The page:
The Frank-Starling mechanism is an inherent property of the heart that allows an increase in stroke volume as ventricular volume increases during diastole (Frank, 1895; Knowlton and Starling, 1912). At the level of cardiac muscle, as a muscle is stretched, its developed force per cross-sectional area increases, and this phenomenon is known as length-dependent activation. This effect is beneficial in a cardiac cycle because the ventricular walls are most stretched at the end of diastole, i.e., at the end of the filling phase. The Frank-Starling effect allows the heart to pump the blood to both the lungs and the body with an increased amount of pressure when it is most needed (when the ventricles are more filled with blood). It has been shown by many groups over the past decades that increased muscle length leads to increased overall myofilament calcium sensitivity (Hibberd and Jewell, 1982; Harrison et al., 1988; Dobesh et al., 2002; Herron et al., 2006; Edes et al., 2007). In intact rat and human trabeculae, increased muscle length resulted in increased developed force, as expected, but also results in a slower contraction and relaxation kinetics, exhibiting increased TTP, decreased +dF/dt/F, increased time from peak tension to 50% relaxation (RT50), and decreased −dF/dt/F (Milani-Nejad et al., 2013, 2015). It has been noted that there is no significant increase in intracellular calcium concentration during the fast phase after a stretch, but there is a slow increase in intracellular calcium concentration and developed force during the slow phase, which could account for increased developed tension (Allen and Kurihara, 1982). On the myofilament side, a decrease in lattice spacing (which occurs as a muscle is stretched) has been reported to result in increased calcium sensitivity (Wang and Fuchs, 1995). However, another study has found no increase in calcium sensitivity due to decreased lattice spacing (Konhilas et al., 2002). The length dependence of calcium sensitivity may also involve the number of attached cross-bridges, as it has been noted that the length-dependence of calcium sensitivity disappears when vanadate was used to prevent actin-myosin interaction (Hofmann and Fuchs, 1987). Interestingly, Allen and Kentish noted that calcium sensitivity continues to increase even when a muscle is stretched beyond optimal length, which should result in a decrease in the number of attached cross-bridges (Allen and Kentish, 1985). The phosphorylation status of myofilament proteins such as troponin I or myosin binding protein C (cMyBP-C) can play a role in length-dependent activation (Wijnker et al., 2014; Mamidi et al., 2016). Furthermore, the protein titin is thought to play a significant role in the process of length-dependent activation (Ait-Mou et al., 2016). The overall increase in developed tension and slower relaxation kinetics at greater muscle lengths suggest that the length-dependent increase in calcium sensitivity is probably due to an increase in the kon of calcium as well as a larger decrease in the koff.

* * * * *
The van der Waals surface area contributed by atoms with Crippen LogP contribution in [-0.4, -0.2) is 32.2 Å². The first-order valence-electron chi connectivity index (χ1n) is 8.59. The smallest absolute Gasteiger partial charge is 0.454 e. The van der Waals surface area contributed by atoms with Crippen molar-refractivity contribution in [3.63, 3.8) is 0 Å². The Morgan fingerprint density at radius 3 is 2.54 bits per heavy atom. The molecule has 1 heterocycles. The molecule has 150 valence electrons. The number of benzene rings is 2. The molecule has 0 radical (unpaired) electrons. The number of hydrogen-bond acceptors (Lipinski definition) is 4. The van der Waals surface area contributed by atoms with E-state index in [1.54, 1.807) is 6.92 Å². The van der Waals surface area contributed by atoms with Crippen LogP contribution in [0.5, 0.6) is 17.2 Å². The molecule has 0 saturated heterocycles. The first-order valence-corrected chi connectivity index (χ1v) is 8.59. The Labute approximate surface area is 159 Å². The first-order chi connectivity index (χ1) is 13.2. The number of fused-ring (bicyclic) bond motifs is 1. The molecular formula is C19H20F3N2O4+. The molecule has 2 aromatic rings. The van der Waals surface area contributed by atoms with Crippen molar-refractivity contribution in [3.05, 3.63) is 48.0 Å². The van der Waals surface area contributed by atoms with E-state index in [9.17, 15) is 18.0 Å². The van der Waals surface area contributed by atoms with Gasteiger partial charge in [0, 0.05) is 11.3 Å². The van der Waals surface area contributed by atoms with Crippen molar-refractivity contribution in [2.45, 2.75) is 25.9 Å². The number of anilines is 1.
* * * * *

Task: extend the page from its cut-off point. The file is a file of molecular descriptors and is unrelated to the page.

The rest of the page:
The frequency of contraction itself has an effect on the amount of developed force in the heart. Increased stimulation frequency results in modification of developed tension, and this is known as the Bowditch effect (Bowditch, 1871). Typically, large animals such as rabbits and humans exhibit a positive force frequency relationship (FFR) (Endoh, 2004). In addition, researchers have noted an accelerated rate of relaxation at increased stimulation, also known as frequency-dependent acceleration of relaxation (FDAR) (Kassiri et al., 2000; DeSantiago et al., 2002). FDAR is required in muscles because the cardiac muscle must return to its relaxed state faster at high heart rates, as it spends less time in diastole. Varian and co-workers have found in intact rabbit trabeculae that increased stimulation frequency leads to FDAR as well as decreased calcium sensitivity (Varian and Janssen, 2007). At least in larger mammals, the decreased calcium sensitivity is accompanied by increased developed tension (due to increased intracellular calcium concentration) and increased rate of relaxation. This suggests that the koff is increased to result in calcium desensitization. Varian et al. has found that troponin I (TnI) and myosin light chain-2 phosphorylation are significantly increased as stimulation frequency is increased from 1 to 4 Hz in intact rabbit trabeculae (Varian and Janssen, 2007). Although Varian et al. did not investigate the phosphorylation of specific amino acid residues in TnI, the phosphorylation status of TnI stimulated at 4 Hz was not significantly different from that stimulated at 1 Hz with isoproterenol, which suggests that the increased TnI phosphorylation at 4 Hz may be primarily due to activation of the protein kinase A pathway (Varian and Janssen, 2007). Serine 23/24 are the most extensively characterized phosphorylation sites of TnI. Phosphorylation of serine 23/24 is known to desensitize the myofilament, which makes these two sites potential phosphorylated sites in the context of increased stimulation frequency (Layland et al., 2005). However, one study on intact rat trabeculae actually found no difference in myosin light chain 2 as well as TnI phosphorylation status at high stimulation frequency (9 Hz) compared to low stimulation frequency (1 Hz) (Lamberts et al., 2007). The effect of increased stimulation frequency on the phosphorylation status of myofilament proteins still remains unclear, and there is ample room for further investigation. The increase in developed tension and faster twitch kinetics at increased stimulation frequencies suggest that the kon and koff are both increased. The overall desensitization of the myofilament at increased stimulation frequencies is likely due to a greater increase in the koff than in the kon to result in overall increase in Kd.